Tag Archives: the flaming lips

My First Zaireeka Listening Party


Yes, I know I’m more than ten years late, but last night I participated in my first ever Zaireeka listening party. Organized by the Substation’s associate artist Song-Ming Ang as part of his two-week long Sonic Visions series, this event involved the simultaneous playing of multiple copies of Zaireeka, itself an ambitious 4-cd album intended for concurrent playback for a quadrophonic aural experience, an album I always wished I owned.

Zaireeka was birthed from the Flaming Lips‘ parking lot experiments, a synchronized playing of cassettes on multiple car stereos. In his adoption of Wayne Coyne’s role in those sessions as orchestral conductor, Song-Ming sought to create a similarlly communal listening experience by inviting participants to bring their own CD-playing equipment and speakers, and subsequently work together in synching the playback of almost twenty CDs.

What fun we all had, and such satisfaction gleaned from getting as close as we could to coordinating our small but important finger-pressing tasks. Yet, to focus on perfection in execution would be missing the point of it all, which was so much more to do with embracing uncertainty and learning to relate to music in its spatial dimension. Song-Ming gamely let us toy with different arrangements too, encouraging us to walk around for some songs and sit down for the later ones while dimming the lights, and indulging our pleas for a spontaneous random-track encore finale.

Halfway through, I remembered how I used to dream, long ago, of having a room with walls made of speakers, to be quite literally surrounded by sound. Last night, I think I realized at least a part of that dream by partaking in a mindblowing experience that will never be recreated in the same way again. In the midst of the bombast, though, I think I’ve come to appreciate also the parts that make the whole, and it’s one part of Zaireeka that I dug up from my old Race for the Prize single that’s all I have to leave you with now. - Dan.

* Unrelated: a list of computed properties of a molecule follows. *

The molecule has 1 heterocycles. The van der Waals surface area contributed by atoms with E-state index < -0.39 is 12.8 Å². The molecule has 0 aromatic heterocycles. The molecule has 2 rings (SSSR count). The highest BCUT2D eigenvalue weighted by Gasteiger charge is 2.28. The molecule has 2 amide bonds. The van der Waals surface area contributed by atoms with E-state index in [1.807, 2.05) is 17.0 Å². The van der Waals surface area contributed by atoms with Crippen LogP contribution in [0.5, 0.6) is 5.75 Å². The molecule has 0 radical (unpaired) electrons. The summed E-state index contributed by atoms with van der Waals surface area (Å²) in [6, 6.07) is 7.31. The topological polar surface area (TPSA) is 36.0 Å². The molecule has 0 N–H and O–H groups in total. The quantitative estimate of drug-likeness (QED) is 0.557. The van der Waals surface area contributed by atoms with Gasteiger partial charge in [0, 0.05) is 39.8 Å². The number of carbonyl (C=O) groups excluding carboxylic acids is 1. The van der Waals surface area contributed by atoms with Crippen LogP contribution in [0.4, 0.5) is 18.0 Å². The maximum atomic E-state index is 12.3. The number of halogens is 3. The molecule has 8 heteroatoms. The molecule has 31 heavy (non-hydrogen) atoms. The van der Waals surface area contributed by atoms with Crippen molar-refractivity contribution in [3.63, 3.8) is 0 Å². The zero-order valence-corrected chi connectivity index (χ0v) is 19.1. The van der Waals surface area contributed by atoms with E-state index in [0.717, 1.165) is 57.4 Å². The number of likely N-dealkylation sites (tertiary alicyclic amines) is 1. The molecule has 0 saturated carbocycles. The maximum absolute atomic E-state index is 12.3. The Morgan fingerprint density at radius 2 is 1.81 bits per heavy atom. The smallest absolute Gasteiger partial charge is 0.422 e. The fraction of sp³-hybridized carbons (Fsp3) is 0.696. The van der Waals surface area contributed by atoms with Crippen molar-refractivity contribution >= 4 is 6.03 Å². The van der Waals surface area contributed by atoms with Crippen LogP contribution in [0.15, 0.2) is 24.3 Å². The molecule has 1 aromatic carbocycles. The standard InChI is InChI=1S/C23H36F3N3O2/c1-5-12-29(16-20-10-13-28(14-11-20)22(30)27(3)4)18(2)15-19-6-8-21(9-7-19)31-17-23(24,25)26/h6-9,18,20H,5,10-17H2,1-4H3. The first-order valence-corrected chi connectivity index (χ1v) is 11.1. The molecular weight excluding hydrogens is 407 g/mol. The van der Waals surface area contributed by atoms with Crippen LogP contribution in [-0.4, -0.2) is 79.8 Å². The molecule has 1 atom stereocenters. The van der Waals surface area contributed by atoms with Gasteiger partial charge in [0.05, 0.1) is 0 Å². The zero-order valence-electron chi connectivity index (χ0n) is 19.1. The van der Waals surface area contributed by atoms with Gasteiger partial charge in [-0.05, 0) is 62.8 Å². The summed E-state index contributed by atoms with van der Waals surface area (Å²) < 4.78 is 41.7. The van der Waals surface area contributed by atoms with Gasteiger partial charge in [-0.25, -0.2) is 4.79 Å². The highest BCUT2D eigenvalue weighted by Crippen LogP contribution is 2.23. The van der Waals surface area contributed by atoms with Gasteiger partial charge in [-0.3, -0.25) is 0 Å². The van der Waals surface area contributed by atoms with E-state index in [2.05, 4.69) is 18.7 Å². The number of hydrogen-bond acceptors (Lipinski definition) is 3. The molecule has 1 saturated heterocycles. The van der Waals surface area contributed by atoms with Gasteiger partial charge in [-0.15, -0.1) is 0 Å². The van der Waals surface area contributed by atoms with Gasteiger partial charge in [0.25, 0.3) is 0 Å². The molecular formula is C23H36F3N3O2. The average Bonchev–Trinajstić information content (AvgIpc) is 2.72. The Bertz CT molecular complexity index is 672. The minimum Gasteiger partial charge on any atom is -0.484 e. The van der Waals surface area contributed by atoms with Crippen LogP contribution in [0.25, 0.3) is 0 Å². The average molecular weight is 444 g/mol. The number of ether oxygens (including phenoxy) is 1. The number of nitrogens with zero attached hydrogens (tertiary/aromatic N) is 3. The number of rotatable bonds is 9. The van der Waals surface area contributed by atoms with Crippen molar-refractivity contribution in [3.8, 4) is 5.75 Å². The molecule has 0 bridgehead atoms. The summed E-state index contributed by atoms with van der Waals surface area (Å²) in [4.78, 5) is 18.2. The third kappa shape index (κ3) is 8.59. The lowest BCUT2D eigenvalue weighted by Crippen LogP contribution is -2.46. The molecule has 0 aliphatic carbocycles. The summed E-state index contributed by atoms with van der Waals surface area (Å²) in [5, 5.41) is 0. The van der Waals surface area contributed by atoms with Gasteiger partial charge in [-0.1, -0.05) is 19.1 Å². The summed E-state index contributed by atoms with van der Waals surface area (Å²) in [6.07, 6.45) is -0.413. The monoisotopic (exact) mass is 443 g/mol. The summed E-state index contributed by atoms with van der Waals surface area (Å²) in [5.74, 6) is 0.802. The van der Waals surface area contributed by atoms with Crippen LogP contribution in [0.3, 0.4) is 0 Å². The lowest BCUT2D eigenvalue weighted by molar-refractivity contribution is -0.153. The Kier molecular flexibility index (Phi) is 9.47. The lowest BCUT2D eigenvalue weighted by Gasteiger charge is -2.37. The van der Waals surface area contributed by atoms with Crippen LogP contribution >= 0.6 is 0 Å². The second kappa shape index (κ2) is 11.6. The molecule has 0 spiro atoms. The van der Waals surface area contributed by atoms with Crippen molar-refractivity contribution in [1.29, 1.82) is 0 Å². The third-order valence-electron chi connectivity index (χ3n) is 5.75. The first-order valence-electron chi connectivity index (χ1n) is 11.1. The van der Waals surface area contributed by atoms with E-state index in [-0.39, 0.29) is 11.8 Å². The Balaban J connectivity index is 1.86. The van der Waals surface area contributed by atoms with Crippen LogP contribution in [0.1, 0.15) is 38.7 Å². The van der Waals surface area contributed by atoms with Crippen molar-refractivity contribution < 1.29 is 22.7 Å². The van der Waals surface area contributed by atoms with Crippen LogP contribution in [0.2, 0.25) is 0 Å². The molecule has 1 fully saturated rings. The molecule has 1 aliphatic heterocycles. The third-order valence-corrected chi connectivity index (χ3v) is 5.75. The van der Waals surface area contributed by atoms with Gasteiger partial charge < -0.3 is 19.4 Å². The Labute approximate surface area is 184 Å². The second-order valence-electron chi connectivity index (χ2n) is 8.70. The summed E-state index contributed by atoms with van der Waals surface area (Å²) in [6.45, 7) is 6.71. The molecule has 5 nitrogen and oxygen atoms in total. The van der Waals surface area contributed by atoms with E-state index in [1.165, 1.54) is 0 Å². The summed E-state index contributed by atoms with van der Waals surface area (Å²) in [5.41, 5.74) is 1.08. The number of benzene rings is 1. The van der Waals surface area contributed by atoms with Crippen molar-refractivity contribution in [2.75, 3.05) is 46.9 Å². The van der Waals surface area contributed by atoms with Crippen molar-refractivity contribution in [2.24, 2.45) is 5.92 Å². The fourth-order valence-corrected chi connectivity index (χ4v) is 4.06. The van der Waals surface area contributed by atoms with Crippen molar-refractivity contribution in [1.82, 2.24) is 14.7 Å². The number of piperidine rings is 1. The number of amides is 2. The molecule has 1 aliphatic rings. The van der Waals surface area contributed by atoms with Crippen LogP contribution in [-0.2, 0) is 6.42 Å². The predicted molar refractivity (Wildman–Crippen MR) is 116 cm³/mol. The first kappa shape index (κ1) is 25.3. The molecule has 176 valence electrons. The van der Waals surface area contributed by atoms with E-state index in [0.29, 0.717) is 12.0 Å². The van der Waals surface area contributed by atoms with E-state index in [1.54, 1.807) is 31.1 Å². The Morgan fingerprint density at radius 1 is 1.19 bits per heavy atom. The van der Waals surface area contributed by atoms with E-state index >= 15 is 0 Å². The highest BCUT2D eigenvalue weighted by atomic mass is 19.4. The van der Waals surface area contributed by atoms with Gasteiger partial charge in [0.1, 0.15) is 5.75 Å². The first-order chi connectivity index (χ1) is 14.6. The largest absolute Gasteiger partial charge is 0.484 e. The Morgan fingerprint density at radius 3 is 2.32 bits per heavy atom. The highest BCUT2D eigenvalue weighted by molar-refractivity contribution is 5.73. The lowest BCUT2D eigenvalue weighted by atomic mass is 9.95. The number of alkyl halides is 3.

mp3: The Flaming Lips – Thirty-Five Thousand Feet Of Despair (Disc 1)

Sonic Visions is a series of events organized by Song-Ming Ang at the Substation in conjunction with his first solo exhibition in Singapore, You and I (14 Jan – 9 Feb 2011 at the Substation Random Room).

Our Favorite Gigs of 2010


What a blast 2010 has been, especially with the sheer number of concerts we’ve had this year. Here’s some of our favorite moments.

7 Feb: XX @ Esplanade Concert Hall
Though the XX was opening for Florence and the Machine, their short set at the start of the gig was my highlight of the night. I still remember standing quite near the front, having every bass and beat shake my body to the core, and feeling the goosebumps induced by relishing and experiencing firsthand the band’s understated cool. - Dan.


mp3: The XX – Crystalised

16 Mar: Dinosaur Jr. @ Esplanade Theatre
My colleague captured it best when she described this gig, part of the Mosaic Music Festival 2010 program, as an unplanned reunion party where you catch up with all your old buddies from school … and everyone is wearing the same stupid outfits from back then! Nostalgia aside, the grizzled veterans of the reunited Dinosaur Jr. played a loose and appropriately loud set that featured their signature brand of melodic discordance. - Keith.


mp3: Dinosaur Jr – Been There All The Time

11 Apr: B Quartet @ Esplanade Recital Studio
These Singaporeans boys are musicians who deliver a hundred percent in a recorded album, and go the distance when they play live. I remember being enthralled by Bani Haykal flitting in and out, between worlds as he sang his beautiful poetry or played the Xaphoon. The rest of the band thundered along like it was following lightning, and for those of us who were in the audience, we were swept up in the storm of one of Singapore’s finest bands, and secretly wanting to be as good as them. - Brian.


mp3: B Quartet – A Dull Taste On My Tongue

27 Jul: Broken Social Scene @ Esplanade Concert Hall